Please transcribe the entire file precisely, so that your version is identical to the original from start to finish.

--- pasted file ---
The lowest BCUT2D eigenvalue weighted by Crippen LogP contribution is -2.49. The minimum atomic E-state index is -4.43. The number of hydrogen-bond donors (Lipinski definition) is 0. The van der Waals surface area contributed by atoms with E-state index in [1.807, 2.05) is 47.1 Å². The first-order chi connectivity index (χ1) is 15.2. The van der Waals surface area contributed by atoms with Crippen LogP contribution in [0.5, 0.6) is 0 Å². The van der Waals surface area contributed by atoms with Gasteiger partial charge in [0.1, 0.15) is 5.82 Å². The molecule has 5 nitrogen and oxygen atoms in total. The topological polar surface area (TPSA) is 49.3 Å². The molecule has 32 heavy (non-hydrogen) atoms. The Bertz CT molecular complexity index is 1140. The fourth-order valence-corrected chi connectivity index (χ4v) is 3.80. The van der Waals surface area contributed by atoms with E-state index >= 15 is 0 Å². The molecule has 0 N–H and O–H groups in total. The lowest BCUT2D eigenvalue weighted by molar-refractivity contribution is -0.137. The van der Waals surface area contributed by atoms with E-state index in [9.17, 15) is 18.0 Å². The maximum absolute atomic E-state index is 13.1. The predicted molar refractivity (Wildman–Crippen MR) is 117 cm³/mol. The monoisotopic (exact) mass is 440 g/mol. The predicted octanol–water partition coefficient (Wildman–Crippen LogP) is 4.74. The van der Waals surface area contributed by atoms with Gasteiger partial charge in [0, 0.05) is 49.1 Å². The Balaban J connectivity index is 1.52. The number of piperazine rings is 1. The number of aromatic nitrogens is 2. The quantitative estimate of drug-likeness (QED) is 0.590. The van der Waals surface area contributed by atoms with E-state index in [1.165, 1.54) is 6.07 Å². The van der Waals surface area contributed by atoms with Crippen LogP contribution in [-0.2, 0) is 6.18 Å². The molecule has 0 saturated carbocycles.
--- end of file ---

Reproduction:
The lowest BCUT2D eigenvalue weighted by Crippen LogP contribution is -2.49. The minimum atomic E-state index is -4.43. The number of hydrogen-bond donors (Lipinski definition) is 0. The van der Waals surface area contributed by atoms with E-state index in [1.807, 2.05) is 47.1 Å². The first-order chi connectivity index (χ1) is 15.2. The van der Waals surface area contributed by atoms with Crippen LogP contribution in [0.5, 0.6) is 0 Å². The van der Waals surface area contributed by atoms with Gasteiger partial charge in [0.1, 0.15) is 5.82 Å². The molecule has 5 nitrogen and oxygen atoms in total. The topological polar surface area (TPSA) is 49.3 Å². The molecule has 32 heavy (non-hydrogen) atoms. The Bertz CT molecular complexity index is 1140. The fourth-order valence-corrected chi connectivity index (χ4v) is 3.80. The van der Waals surface area contributed by atoms with E-state index >= 15 is 0 Å². The molecule has 0 N–H and O–H groups in total. The lowest BCUT2D eigenvalue weighted by molar-refractivity contribution is -0.137. The van der Waals surface area contributed by atoms with E-state index in [9.17, 15) is 18.0 Å². The maximum absolute atomic E-state index is 13.1. The predicted molar refractivity (Wildman–Crippen MR) is 117 cm³/mol. The monoisotopic (exact) mass is 440 g/mol. The predicted octanol–water partition coefficient (Wildman–Crippen LogP) is 4.74. The van der Waals surface area contributed by atoms with Gasteiger partial charge in [0, 0.05) is 49.1 Å². The Balaban J connectivity index is 1.52. The number of piperazine rings is 1. The number of aromatic nitrogens is 2. The quantitative estimate of drug-likeness (QED) is 0.590. The van der Waals surface area contributed by atoms with E-state index in [1.165, 1.54) is 6.07 Å². The van der Waals surface area contributed by atoms with Crippen LogP contribution in [-0.2, 0) is 6.18 Å². The molecule has 0 saturated carbocycles.